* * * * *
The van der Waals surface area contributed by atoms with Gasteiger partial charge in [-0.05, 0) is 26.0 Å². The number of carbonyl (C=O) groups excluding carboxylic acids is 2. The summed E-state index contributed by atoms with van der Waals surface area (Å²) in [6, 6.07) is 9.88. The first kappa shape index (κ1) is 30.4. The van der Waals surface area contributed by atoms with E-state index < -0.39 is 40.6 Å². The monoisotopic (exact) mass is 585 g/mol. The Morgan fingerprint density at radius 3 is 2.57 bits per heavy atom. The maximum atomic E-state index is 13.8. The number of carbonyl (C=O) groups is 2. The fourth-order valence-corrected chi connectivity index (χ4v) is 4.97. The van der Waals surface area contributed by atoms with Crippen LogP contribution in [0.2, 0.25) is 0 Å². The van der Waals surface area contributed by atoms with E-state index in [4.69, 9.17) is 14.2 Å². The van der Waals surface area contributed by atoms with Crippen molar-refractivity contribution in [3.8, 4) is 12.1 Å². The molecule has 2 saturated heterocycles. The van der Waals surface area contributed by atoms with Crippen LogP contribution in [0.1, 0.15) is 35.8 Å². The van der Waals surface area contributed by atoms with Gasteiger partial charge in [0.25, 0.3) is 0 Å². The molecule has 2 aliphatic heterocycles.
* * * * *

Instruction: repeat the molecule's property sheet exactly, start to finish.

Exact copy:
The van der Waals surface area contributed by atoms with Gasteiger partial charge in [-0.05, 0) is 26.0 Å². The number of carbonyl (C=O) groups excluding carboxylic acids is 2. The summed E-state index contributed by atoms with van der Waals surface area (Å²) in [6, 6.07) is 9.88. The first kappa shape index (κ1) is 30.4. The van der Waals surface area contributed by atoms with E-state index < -0.39 is 40.6 Å². The monoisotopic (exact) mass is 585 g/mol. The Morgan fingerprint density at radius 3 is 2.57 bits per heavy atom. The maximum atomic E-state index is 13.8. The number of carbonyl (C=O) groups is 2. The fourth-order valence-corrected chi connectivity index (χ4v) is 4.97. The van der Waals surface area contributed by atoms with Crippen LogP contribution in [0.2, 0.25) is 0 Å². The van der Waals surface area contributed by atoms with E-state index in [4.69, 9.17) is 14.2 Å². The van der Waals surface area contributed by atoms with Crippen molar-refractivity contribution in [3.8, 4) is 12.1 Å². The molecule has 2 saturated heterocycles. The van der Waals surface area contributed by atoms with Crippen LogP contribution in [0.1, 0.15) is 35.8 Å². The van der Waals surface area contributed by atoms with Gasteiger partial charge in [0.25, 0.3) is 0 Å². The molecule has 2 aliphatic heterocycles.